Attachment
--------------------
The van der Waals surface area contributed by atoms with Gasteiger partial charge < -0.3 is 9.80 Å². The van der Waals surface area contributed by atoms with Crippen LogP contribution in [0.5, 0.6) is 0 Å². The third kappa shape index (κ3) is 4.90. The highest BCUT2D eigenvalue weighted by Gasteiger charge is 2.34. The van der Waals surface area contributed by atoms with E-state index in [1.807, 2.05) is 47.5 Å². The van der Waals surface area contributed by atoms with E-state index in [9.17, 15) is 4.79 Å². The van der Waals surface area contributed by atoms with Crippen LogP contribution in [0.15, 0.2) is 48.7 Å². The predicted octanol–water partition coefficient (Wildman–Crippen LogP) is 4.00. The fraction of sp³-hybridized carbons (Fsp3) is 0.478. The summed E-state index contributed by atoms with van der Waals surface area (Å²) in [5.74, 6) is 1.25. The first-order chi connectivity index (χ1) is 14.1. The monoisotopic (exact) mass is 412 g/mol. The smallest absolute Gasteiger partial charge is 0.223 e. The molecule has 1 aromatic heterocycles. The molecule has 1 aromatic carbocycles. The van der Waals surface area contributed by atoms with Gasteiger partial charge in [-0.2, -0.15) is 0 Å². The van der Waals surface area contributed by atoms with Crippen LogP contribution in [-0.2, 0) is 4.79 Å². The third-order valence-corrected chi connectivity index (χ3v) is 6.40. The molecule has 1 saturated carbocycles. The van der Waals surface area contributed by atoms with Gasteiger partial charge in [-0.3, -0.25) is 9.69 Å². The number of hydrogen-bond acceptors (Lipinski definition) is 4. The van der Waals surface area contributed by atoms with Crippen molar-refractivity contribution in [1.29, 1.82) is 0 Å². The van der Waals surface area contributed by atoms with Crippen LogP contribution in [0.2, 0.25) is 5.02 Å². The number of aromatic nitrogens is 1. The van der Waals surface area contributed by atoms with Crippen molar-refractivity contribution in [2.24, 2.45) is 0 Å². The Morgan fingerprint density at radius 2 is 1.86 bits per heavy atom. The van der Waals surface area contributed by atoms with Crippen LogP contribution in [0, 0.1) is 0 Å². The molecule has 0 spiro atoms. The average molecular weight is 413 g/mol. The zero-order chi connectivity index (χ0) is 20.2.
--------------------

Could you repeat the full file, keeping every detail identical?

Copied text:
The van der Waals surface area contributed by atoms with Gasteiger partial charge < -0.3 is 9.80 Å². The van der Waals surface area contributed by atoms with Crippen LogP contribution in [0.5, 0.6) is 0 Å². The third kappa shape index (κ3) is 4.90. The highest BCUT2D eigenvalue weighted by Gasteiger charge is 2.34. The van der Waals surface area contributed by atoms with E-state index in [1.807, 2.05) is 47.5 Å². The van der Waals surface area contributed by atoms with E-state index in [9.17, 15) is 4.79 Å². The van der Waals surface area contributed by atoms with Crippen LogP contribution in [0.15, 0.2) is 48.7 Å². The predicted octanol–water partition coefficient (Wildman–Crippen LogP) is 4.00. The fraction of sp³-hybridized carbons (Fsp3) is 0.478. The summed E-state index contributed by atoms with van der Waals surface area (Å²) in [5.74, 6) is 1.25. The first-order chi connectivity index (χ1) is 14.1. The monoisotopic (exact) mass is 412 g/mol. The smallest absolute Gasteiger partial charge is 0.223 e. The molecule has 1 aromatic heterocycles. The molecule has 1 aromatic carbocycles. The van der Waals surface area contributed by atoms with Gasteiger partial charge in [-0.2, -0.15) is 0 Å². The van der Waals surface area contributed by atoms with Crippen LogP contribution in [-0.2, 0) is 4.79 Å². The third-order valence-corrected chi connectivity index (χ3v) is 6.40. The molecule has 1 saturated carbocycles. The van der Waals surface area contributed by atoms with Gasteiger partial charge in [-0.3, -0.25) is 9.69 Å². The number of hydrogen-bond acceptors (Lipinski definition) is 4. The van der Waals surface area contributed by atoms with Crippen molar-refractivity contribution in [1.29, 1.82) is 0 Å². The van der Waals surface area contributed by atoms with Crippen LogP contribution in [0.2, 0.25) is 5.02 Å². The number of aromatic nitrogens is 1. The van der Waals surface area contributed by atoms with Crippen molar-refractivity contribution in [2.24, 2.45) is 0 Å². The Morgan fingerprint density at radius 2 is 1.86 bits per heavy atom. The van der Waals surface area contributed by atoms with Crippen LogP contribution in [0, 0.1) is 0 Å². The molecule has 0 spiro atoms. The average molecular weight is 413 g/mol. The zero-order chi connectivity index (χ0) is 20.2.